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BU Bridge Logo

7 August 1998

Vol. II, No. 3


Douglas Parker, the art director of Bostonia and an active member of the Boston University art community since he was a BU student, died of cancer on July 30. He was 55.

A native of Arlington, Mass., Parker came to SFA on a full scholarship in 1960. He earned a BFA in 1964 and an MFA in 1966. While a graduate student, he designed the 1965 yearbook, the Hub, and was editor in chief of the 1966 edition. "Those two Hubs are among the most solidly designed publications ever produced at BU," says Michael B. Shavelson, editor of the BU Bridge and a Bostonia colleague of Parker's since 1993. "They show me clearly that from his student days Doug was very much aware of what was happening in typography and graphic design in the wider world."

Douglas Parker
1989 photo by Kalman Zabarsky

During the 1960s Parker ran the BU Union Art Gallery and worked for the University as a graphic designer. His freelance work included all manner of assignments, from the original Cambridge Phoenix design to the interior design of one of the first rehabilitated living spaces on the Boston waterfront. He also established himself as a painter, and his canvases were exhibited at BU and other Massachusetts universities, as well as in commercial galleries. In 1969 he was one of a dozen designers featured on the cover of the Sunday Globe magazine for an article on leading Boston designers.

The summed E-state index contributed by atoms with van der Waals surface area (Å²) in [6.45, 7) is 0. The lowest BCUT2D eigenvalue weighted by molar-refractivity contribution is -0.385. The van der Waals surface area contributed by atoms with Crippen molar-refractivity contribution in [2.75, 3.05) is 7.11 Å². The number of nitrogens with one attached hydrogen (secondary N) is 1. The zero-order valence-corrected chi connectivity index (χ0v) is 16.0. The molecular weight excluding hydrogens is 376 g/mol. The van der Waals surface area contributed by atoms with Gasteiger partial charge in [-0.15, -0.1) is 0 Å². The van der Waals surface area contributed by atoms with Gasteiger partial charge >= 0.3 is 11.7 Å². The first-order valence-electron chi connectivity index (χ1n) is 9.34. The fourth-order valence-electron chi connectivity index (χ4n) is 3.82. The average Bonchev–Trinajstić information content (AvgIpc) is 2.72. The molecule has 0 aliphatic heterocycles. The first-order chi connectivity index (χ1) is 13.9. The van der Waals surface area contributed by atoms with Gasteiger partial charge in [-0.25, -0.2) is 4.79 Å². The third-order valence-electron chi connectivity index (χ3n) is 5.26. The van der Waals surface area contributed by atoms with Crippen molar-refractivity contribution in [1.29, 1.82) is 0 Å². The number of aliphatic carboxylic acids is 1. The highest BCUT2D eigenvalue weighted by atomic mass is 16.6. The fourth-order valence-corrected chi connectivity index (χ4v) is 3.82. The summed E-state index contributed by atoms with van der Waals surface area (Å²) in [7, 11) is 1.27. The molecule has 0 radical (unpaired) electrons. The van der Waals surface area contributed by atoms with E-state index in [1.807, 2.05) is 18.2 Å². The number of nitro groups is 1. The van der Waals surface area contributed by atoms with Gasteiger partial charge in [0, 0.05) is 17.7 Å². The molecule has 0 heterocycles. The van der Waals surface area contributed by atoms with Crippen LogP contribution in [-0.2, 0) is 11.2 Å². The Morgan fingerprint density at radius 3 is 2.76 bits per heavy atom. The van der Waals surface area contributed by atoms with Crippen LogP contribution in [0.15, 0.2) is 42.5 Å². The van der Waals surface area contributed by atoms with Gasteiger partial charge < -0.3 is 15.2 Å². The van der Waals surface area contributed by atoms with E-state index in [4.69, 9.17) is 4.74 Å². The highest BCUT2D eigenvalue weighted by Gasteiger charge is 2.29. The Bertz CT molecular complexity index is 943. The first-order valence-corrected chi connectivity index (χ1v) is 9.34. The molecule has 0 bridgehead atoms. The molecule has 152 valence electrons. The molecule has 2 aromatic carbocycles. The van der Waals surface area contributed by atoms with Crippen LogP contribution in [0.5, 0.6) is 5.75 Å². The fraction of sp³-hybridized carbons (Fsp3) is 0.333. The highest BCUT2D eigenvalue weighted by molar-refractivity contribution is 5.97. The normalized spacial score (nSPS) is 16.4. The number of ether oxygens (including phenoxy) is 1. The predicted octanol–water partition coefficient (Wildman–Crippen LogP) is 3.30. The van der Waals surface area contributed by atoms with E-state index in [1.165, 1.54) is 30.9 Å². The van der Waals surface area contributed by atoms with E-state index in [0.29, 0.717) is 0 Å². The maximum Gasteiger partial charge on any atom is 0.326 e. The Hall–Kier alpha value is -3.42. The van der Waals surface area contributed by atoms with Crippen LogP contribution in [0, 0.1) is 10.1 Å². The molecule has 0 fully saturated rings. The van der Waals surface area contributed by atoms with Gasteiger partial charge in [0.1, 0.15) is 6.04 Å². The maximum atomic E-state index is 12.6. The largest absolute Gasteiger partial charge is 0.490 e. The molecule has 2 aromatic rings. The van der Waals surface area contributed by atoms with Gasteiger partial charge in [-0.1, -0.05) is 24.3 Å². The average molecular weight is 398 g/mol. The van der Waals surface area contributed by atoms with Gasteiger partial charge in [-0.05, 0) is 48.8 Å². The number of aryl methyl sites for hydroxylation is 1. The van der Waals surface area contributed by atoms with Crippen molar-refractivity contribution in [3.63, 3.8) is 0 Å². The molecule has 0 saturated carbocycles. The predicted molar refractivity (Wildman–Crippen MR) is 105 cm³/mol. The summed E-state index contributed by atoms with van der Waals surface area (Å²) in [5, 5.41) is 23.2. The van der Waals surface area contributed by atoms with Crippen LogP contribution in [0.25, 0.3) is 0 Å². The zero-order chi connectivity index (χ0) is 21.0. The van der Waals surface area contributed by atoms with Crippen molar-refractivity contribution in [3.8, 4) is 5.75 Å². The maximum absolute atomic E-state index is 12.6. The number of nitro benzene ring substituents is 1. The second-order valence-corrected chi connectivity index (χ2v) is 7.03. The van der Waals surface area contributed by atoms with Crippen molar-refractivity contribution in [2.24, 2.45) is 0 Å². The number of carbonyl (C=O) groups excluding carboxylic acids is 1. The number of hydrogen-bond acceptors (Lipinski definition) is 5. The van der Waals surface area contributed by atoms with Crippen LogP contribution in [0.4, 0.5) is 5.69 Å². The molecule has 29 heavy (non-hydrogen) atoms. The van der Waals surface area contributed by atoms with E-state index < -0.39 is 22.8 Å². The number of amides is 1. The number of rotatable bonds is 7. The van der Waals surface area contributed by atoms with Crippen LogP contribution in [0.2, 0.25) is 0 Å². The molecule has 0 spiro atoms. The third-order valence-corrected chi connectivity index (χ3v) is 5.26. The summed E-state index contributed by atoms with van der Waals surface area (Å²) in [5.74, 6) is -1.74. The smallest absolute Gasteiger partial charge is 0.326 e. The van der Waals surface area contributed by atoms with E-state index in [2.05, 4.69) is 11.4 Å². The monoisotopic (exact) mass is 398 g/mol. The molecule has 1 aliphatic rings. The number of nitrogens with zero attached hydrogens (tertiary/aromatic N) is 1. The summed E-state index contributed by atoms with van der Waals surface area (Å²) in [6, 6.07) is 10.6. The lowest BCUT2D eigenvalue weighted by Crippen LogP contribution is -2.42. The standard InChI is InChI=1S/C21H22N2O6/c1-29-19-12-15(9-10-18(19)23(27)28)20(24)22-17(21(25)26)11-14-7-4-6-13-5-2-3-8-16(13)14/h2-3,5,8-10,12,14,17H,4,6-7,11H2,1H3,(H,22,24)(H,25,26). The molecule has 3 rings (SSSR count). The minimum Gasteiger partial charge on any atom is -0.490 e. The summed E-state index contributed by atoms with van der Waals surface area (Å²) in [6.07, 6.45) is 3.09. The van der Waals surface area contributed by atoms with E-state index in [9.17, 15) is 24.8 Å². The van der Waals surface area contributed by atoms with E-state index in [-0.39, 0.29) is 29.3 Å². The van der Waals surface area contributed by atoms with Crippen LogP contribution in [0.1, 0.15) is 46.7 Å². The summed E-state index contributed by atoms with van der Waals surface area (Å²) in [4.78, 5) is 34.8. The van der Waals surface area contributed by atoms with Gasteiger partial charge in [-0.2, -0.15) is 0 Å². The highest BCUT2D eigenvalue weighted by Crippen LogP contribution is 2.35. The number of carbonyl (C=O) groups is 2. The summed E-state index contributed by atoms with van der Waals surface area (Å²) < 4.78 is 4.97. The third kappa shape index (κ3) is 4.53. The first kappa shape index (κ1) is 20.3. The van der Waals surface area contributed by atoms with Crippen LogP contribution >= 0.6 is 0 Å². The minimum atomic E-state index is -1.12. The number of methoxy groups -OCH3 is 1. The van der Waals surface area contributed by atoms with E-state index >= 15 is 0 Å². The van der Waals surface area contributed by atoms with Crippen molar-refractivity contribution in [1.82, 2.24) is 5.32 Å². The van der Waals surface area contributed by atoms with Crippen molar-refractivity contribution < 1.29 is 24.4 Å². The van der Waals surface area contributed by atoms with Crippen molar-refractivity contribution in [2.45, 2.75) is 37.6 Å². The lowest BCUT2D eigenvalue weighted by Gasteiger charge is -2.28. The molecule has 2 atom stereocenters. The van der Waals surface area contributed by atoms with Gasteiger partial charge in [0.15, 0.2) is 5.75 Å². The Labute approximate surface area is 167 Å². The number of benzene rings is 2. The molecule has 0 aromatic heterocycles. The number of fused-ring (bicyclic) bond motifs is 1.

In 1971 Parker packed his bags and moved to Total Loss Farm, a commune in southern Vermont established by a small group of college friends. He followed that hiatus with a return to BU in the mid-70s. He became art director of Bostonia in 1979 and "produced a great deal of distinguished design over nearly two decades," according to Bostonia Editor Jerry Hickey. More than a dozen magazine pieces and other projects he designed won design awards.

A fine eye and a green thumb

While Parker "dedicated himself emotionally and intellectually to his work at BU," says Shavelson, "he had an equal commitment to his parallel life on Martha's Vineyard." There he owned a 1760 farmhouse and the adjacent Vineyard Studio/Gallery, which he made nonprofit following a zoning dispute with the Tisbury, Mass., Board of Appeals. The gallery exhibited art, but nothing was sold on the property. The venue earned a reputation for encouraging local artists whose work Parker championed. "That enouragement of other artists, some of whose work appeared in the pages of Bostonia, could be his most lasting legacy," says Hickey.

Equally tangible is the lovingly tended three-acre garden behind the farmhouse. Parker, who studied landscape architecture at one point, worked on the garden for about 20 years.

"Gardening may have been his deepest passion," says Hickey, "and I believe it was the one that gave him the greatest pleasure and solace, especially during the last year of his illness."

Friends and colleagues at the University are planning a memorial.